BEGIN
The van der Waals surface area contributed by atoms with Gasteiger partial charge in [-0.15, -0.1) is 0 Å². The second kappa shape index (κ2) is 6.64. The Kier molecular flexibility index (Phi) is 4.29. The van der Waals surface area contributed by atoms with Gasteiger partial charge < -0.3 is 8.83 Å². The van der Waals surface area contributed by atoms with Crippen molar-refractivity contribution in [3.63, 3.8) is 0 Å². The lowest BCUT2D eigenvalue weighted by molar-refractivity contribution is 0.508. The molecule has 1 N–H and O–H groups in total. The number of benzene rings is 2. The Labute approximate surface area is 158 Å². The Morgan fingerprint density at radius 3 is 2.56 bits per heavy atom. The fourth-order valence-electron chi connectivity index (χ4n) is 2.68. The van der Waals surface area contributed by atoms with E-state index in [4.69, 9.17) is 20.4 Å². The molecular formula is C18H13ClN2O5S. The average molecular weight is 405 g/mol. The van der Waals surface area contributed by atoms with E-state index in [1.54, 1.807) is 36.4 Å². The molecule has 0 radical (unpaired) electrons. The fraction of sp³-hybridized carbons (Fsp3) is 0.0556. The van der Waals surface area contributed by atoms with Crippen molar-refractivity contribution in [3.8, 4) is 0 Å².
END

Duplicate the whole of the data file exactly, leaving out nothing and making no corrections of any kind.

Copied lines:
The van der Waals surface area contributed by atoms with Gasteiger partial charge in [-0.15, -0.1) is 0 Å². The second kappa shape index (κ2) is 6.64. The Kier molecular flexibility index (Phi) is 4.29. The van der Waals surface area contributed by atoms with Gasteiger partial charge < -0.3 is 8.83 Å². The van der Waals surface area contributed by atoms with Crippen molar-refractivity contribution in [3.63, 3.8) is 0 Å². The lowest BCUT2D eigenvalue weighted by molar-refractivity contribution is 0.508. The molecule has 1 N–H and O–H groups in total. The number of benzene rings is 2. The Labute approximate surface area is 158 Å². The Morgan fingerprint density at radius 3 is 2.56 bits per heavy atom. The fourth-order valence-electron chi connectivity index (χ4n) is 2.68. The van der Waals surface area contributed by atoms with E-state index in [4.69, 9.17) is 20.4 Å². The molecular formula is C18H13ClN2O5S. The average molecular weight is 405 g/mol. The van der Waals surface area contributed by atoms with E-state index in [1.54, 1.807) is 36.4 Å². The molecule has 0 radical (unpaired) electrons. The fraction of sp³-hybridized carbons (Fsp3) is 0.0556. The van der Waals surface area contributed by atoms with Crippen molar-refractivity contribution in [3.8, 4) is 0 Å².